New Thought Editorials > The Magic of Believing
The Magic of Believing
Claude Bristol was a newspaperman, lawyer, investment banker, and traveler who fought in World War I and provided invaluable assistance to those who had fought in World War II. All of his adult life he was a serious investigator of what he called "mind stuff", no matter where it was to be found or what form it took, whether religion, metaphysics, psychology, or occultism. His studies not only made him wealthy and successful, but also taught him that few people took the subject seriously enough or pursued it far enough to obtain more than transient benefits. His book, The Magic of Believing (1948), summarized all that he had learned:
Gradually I discovered that there is a golden thread that runs through all the teachings and makes them work for those who sincerely accept and apply them, and that thread can be named in the single word—belief. It is this same element or factor, belief, which causes people to be cured through mental healing, enables others to climb high the ladder of success, and gets phenomenal results for all who accept it. . . . there’s genuine magic in believing. (Page 6)
Bristol also discovered a paradox that is as true today as when he wrote:
Many apparently well-educated men and women in their respective fields, will, in their broad ignorance, condemn the idea of thought power and will make no endeavor to learn more about it; and yet every one of them, if successful, has unconsciously made use of it. Again, many people will believe only what they like to believe or what fits into their own scheme of things, summarily rejecting anything to the contrary. (Page 18)
He also learned that belief "can be used with terribly destructive force, as well as for good and constructive results. It is like many natural forces, e.g., water and fire, which are among men’s greatest benefactors. Yet both can be hideously catastrophic, depending upon whether they are used for constructive or destructive purposes." (Page 26)
Don’t confuse Bristol’s "magic of believing" with magical thinking, which is either the attempt to force one’s will upon the world or simply a childish expectation of instant results. This sort of magic is a large part of the charm of the Harry Potter books, but the careful reader soon realizes that the magic of instant results is only superficial; underlying it is a study of the importance of good character and—without its ever being discussed—faith in a higher power for good. Belief is one’s habitual thinking; by the seventh Harry Potter book, Harry is hiding from the forces of evil, living in a tent that he is constantly moving around, with no food. It reminds me of the perils of King David in the Bible, on the run from murderous King Saul. Harry faces a challenging task of retrieving a sword from the bottom of a frozen pond and nearly dies because he hasn’t really thought through the situation. One’s belief, one’s thought, has to be carefully focused. In one book the evil Bellatrix tells Harry, when his attempt at a dangerous and forbidden curse fails, "You have to really mean it!"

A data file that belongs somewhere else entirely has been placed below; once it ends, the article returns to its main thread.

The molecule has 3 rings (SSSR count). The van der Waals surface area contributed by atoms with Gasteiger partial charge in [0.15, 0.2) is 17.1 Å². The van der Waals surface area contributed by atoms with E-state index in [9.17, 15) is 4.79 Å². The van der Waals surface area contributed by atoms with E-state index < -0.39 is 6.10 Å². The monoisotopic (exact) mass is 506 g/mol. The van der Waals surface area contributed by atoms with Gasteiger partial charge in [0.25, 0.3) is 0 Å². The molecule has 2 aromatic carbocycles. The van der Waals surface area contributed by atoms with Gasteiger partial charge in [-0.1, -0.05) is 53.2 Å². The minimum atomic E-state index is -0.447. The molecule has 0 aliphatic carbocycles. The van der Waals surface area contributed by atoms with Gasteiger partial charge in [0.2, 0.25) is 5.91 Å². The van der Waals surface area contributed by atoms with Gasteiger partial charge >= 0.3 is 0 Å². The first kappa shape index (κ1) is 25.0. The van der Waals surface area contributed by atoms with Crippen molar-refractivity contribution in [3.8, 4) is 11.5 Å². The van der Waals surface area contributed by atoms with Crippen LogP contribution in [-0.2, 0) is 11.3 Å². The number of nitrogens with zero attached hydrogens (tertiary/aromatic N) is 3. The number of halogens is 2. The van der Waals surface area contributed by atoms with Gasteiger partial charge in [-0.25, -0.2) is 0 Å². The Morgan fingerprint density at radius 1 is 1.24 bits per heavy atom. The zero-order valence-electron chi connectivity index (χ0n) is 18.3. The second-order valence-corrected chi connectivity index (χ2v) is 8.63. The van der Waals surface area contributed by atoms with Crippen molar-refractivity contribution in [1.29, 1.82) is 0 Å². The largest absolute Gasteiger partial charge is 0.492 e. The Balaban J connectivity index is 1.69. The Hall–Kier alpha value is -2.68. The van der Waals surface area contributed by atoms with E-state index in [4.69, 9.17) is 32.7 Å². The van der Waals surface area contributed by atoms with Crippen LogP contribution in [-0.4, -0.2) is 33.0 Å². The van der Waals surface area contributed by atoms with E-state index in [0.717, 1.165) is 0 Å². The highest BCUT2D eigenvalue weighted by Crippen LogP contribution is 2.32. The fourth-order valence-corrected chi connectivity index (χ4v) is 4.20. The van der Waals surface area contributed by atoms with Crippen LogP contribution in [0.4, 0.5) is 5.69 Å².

Jesus summarized the heart of his beliefs in Mark 12: 29-31: there is one God, whom we are to love with all our heart and soul and mind; and we are to love our neighbor as ourself. He also frequently stated that a person’s belief, or faith, had healed him or her. It is clear that our thought must be focused on the one God, who is the source of wisdom and guidance as well as all good. Love is the crucial ingredient, love of God, of our neighbors, and of ourselves; for if we don’t love ourselves, we won’t be able to love our neighbors. It all starts with God’s love of us and God’s supplying of wisdom through the "still, small voice".
At first, when we experience positive results in negative circumstances, it seems coincidental, serendipitous, like magic. It takes a while for us to realize that our thoughts do indeed influence outcomes. Focusing thought may feel pointless, but it takes discipline. We must act deliberately and as we are guided to act. Focused thought is not "pouring pink paint" on the situation, or "plastering affirmations" all over everything, although it can often be funny. I like the extra beatitude someone once threw in, "Blessed are the debonair." The debonair person has a belief system that expects a good outcome, and the focused thoughts from such beliefs provide a grace under pressure that makes life seem magically blessed.